In her letters, Jane Austen famously described her work as "the little bit (two inches wide) of ivory on which I work with so fine a brush, as produces little effect after much labour?"  This film generally received good reviews, but when I see it get knocked, it's usually for being "small."  The comedy isn't broad and the subject matter is a petty matter given the state of things.  But of course, the drama over whether the husband likes her book is just the visible tip of a whole iceberg of profound issues of self-esteem and trust floating underneath all of our relationships.
I was just debating with my family whether we liked this more or less than Enough Said, and it was a dead split.  Julia Louis-Dreyfus, of course, already proved there what an excellent match she is for Holofcener's words, and she's every bit as funny and real here.  Tobias Menzies I wasn't familiar with, but he knocked it out of the park, too.  And there are so many gems in the supporting cast: Owen Teague from the It films, David Cross, that guy from Severance, Jeannie Berlin as the mom and Sarah Steele, the daughter from Please Give, returns for a fun part.  Oh, and Josh Pais cameos as himself.  Holofcener is fully in her New York element, and it's great to see her capture the spirit of her locations.  My only gripe, and it's a tiny one, is that the music is occasionally a little on the nose.  It's a fitting and appealing score overall, but there are a few points where the piano plinks in just at an emotional line that feels like a nettlesome cue to respond correctly to the scene.  And those scenes didn't need the assist.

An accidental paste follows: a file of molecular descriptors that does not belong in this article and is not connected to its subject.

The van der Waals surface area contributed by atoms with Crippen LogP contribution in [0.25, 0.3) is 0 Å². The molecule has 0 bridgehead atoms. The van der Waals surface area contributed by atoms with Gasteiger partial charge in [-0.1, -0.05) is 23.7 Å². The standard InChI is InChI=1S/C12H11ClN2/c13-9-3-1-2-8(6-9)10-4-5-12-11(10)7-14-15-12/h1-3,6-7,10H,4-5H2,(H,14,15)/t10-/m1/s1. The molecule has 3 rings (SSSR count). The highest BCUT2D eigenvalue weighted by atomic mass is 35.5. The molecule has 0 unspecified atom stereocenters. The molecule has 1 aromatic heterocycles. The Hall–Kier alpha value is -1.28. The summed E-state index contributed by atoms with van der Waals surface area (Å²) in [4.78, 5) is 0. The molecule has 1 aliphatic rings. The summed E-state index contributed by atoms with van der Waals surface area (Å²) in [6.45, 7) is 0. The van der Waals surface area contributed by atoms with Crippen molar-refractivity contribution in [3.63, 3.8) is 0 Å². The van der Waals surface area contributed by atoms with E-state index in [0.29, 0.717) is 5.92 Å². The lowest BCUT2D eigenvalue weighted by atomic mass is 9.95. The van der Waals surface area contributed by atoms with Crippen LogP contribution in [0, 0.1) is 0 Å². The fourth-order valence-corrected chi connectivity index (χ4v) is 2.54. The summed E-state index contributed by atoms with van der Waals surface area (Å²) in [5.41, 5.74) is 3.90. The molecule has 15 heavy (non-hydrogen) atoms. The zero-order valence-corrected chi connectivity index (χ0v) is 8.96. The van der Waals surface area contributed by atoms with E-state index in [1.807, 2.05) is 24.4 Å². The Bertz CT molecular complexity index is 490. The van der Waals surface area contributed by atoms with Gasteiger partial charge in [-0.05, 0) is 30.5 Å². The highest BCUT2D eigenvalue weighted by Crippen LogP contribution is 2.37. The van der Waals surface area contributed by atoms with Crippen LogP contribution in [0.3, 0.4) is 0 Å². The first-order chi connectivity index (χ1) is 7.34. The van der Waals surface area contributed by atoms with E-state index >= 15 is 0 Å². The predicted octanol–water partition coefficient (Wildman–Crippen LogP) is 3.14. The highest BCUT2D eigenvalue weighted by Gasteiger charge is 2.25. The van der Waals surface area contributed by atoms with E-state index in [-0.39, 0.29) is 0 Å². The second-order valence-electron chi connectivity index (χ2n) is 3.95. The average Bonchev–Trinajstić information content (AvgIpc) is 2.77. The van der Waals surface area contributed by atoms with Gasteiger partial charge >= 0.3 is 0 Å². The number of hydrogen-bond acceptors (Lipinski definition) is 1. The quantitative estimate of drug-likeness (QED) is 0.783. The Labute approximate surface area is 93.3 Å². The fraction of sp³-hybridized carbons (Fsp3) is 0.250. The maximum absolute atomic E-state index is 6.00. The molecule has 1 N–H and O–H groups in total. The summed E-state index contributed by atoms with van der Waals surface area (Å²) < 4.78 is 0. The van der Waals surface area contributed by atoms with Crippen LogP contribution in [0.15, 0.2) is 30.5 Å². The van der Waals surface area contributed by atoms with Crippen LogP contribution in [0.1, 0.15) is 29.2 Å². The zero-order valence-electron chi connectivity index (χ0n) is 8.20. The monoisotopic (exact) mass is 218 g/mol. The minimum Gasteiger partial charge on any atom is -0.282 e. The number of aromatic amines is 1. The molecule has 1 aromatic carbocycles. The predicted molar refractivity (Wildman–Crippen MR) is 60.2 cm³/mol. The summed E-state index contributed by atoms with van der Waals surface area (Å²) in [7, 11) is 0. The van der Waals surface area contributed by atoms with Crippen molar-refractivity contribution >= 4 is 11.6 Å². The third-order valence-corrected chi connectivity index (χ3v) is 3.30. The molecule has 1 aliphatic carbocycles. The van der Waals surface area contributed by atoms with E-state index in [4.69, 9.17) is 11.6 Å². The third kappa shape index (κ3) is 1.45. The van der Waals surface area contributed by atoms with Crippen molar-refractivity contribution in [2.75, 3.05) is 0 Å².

2023 Lions Gate DVD top; 2023 Lions Gate BD bottom.